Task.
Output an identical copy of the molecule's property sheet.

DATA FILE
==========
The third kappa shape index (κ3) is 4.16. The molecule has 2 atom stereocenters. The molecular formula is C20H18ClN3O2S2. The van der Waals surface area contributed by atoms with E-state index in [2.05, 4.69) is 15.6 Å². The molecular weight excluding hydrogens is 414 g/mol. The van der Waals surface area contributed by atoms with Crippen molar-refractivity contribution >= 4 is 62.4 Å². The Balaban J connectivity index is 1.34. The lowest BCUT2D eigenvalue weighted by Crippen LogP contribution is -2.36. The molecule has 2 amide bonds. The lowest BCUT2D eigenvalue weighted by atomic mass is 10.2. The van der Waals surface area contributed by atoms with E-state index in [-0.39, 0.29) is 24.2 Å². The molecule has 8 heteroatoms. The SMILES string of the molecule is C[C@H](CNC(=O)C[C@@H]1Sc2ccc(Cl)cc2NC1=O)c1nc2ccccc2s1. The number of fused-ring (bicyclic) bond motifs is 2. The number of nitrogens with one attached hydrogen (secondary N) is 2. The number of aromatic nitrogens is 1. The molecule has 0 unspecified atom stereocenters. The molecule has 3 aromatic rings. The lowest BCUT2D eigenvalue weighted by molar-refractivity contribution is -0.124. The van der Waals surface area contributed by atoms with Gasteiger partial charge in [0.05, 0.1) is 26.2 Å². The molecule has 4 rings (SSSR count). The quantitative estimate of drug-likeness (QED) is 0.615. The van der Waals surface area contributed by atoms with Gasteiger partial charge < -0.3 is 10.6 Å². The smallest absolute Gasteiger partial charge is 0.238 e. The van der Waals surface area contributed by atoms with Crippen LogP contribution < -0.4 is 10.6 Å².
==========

The third kappa shape index (κ3) is 4.16. The molecule has 2 atom stereocenters. The molecular formula is C20H18ClN3O2S2. The van der Waals surface area contributed by atoms with E-state index in [2.05, 4.69) is 15.6 Å². The molecular weight excluding hydrogens is 414 g/mol. The van der Waals surface area contributed by atoms with Crippen molar-refractivity contribution >= 4 is 62.4 Å². The Balaban J connectivity index is 1.34. The lowest BCUT2D eigenvalue weighted by Crippen LogP contribution is -2.36. The molecule has 2 amide bonds. The lowest BCUT2D eigenvalue weighted by atomic mass is 10.2. The van der Waals surface area contributed by atoms with E-state index in [-0.39, 0.29) is 24.2 Å². The molecule has 8 heteroatoms. The SMILES string of the molecule is C[C@H](CNC(=O)C[C@@H]1Sc2ccc(Cl)cc2NC1=O)c1nc2ccccc2s1. The number of fused-ring (bicyclic) bond motifs is 2. The number of nitrogens with one attached hydrogen (secondary N) is 2. The number of aromatic nitrogens is 1. The molecule has 0 unspecified atom stereocenters. The molecule has 3 aromatic rings. The lowest BCUT2D eigenvalue weighted by molar-refractivity contribution is -0.124. The van der Waals surface area contributed by atoms with Gasteiger partial charge in [0.05, 0.1) is 26.2 Å². The molecule has 4 rings (SSSR count). The quantitative estimate of drug-likeness (QED) is 0.615. The van der Waals surface area contributed by atoms with Gasteiger partial charge < -0.3 is 10.6 Å². The smallest absolute Gasteiger partial charge is 0.238 e. The van der Waals surface area contributed by atoms with Crippen LogP contribution < -0.4 is 10.6 Å².